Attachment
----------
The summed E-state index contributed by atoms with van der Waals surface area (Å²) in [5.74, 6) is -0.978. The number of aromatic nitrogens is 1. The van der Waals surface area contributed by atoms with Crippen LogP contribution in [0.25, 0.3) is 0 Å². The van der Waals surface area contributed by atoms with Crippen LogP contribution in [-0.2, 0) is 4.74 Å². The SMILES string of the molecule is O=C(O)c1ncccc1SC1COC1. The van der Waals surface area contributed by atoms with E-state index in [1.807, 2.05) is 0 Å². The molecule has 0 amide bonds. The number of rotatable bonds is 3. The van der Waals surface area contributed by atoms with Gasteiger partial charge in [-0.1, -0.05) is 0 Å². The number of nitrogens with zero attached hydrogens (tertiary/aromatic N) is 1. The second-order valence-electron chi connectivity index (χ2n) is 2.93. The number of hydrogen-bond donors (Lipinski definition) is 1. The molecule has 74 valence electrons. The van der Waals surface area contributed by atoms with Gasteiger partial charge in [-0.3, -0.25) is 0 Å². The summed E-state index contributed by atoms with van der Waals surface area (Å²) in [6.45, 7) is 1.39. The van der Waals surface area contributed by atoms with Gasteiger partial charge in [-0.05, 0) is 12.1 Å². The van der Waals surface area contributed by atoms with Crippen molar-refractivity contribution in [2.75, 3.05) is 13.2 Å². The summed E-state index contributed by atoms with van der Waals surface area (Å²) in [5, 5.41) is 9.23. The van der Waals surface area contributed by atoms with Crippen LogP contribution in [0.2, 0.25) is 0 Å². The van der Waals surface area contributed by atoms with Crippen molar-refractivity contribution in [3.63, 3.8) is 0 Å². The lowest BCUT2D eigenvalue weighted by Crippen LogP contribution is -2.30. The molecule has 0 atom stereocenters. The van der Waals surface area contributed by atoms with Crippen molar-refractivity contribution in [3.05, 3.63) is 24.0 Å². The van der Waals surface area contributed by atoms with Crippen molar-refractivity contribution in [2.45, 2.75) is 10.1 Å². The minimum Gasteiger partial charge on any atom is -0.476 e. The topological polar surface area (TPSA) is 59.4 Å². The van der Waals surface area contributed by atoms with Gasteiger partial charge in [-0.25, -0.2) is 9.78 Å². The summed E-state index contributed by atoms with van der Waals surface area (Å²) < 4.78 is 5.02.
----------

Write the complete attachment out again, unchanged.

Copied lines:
The summed E-state index contributed by atoms with van der Waals surface area (Å²) in [5.74, 6) is -0.978. The number of aromatic nitrogens is 1. The van der Waals surface area contributed by atoms with Crippen LogP contribution in [0.25, 0.3) is 0 Å². The van der Waals surface area contributed by atoms with Crippen LogP contribution in [-0.2, 0) is 4.74 Å². The SMILES string of the molecule is O=C(O)c1ncccc1SC1COC1. The van der Waals surface area contributed by atoms with E-state index in [1.807, 2.05) is 0 Å². The molecule has 0 amide bonds. The number of rotatable bonds is 3. The van der Waals surface area contributed by atoms with Gasteiger partial charge in [-0.1, -0.05) is 0 Å². The number of nitrogens with zero attached hydrogens (tertiary/aromatic N) is 1. The second-order valence-electron chi connectivity index (χ2n) is 2.93. The number of hydrogen-bond donors (Lipinski definition) is 1. The molecule has 74 valence electrons. The van der Waals surface area contributed by atoms with Gasteiger partial charge in [-0.3, -0.25) is 0 Å². The summed E-state index contributed by atoms with van der Waals surface area (Å²) in [6.45, 7) is 1.39. The van der Waals surface area contributed by atoms with Gasteiger partial charge in [-0.05, 0) is 12.1 Å². The van der Waals surface area contributed by atoms with Crippen molar-refractivity contribution in [2.75, 3.05) is 13.2 Å². The summed E-state index contributed by atoms with van der Waals surface area (Å²) in [5, 5.41) is 9.23. The van der Waals surface area contributed by atoms with Crippen LogP contribution in [0.2, 0.25) is 0 Å². The van der Waals surface area contributed by atoms with Crippen molar-refractivity contribution in [3.63, 3.8) is 0 Å². The lowest BCUT2D eigenvalue weighted by Crippen LogP contribution is -2.30. The molecule has 0 atom stereocenters. The van der Waals surface area contributed by atoms with Crippen molar-refractivity contribution in [3.05, 3.63) is 24.0 Å². The van der Waals surface area contributed by atoms with Crippen molar-refractivity contribution in [2.45, 2.75) is 10.1 Å². The minimum Gasteiger partial charge on any atom is -0.476 e. The topological polar surface area (TPSA) is 59.4 Å². The van der Waals surface area contributed by atoms with Gasteiger partial charge in [-0.25, -0.2) is 9.78 Å². The summed E-state index contributed by atoms with van der Waals surface area (Å²) < 4.78 is 5.02.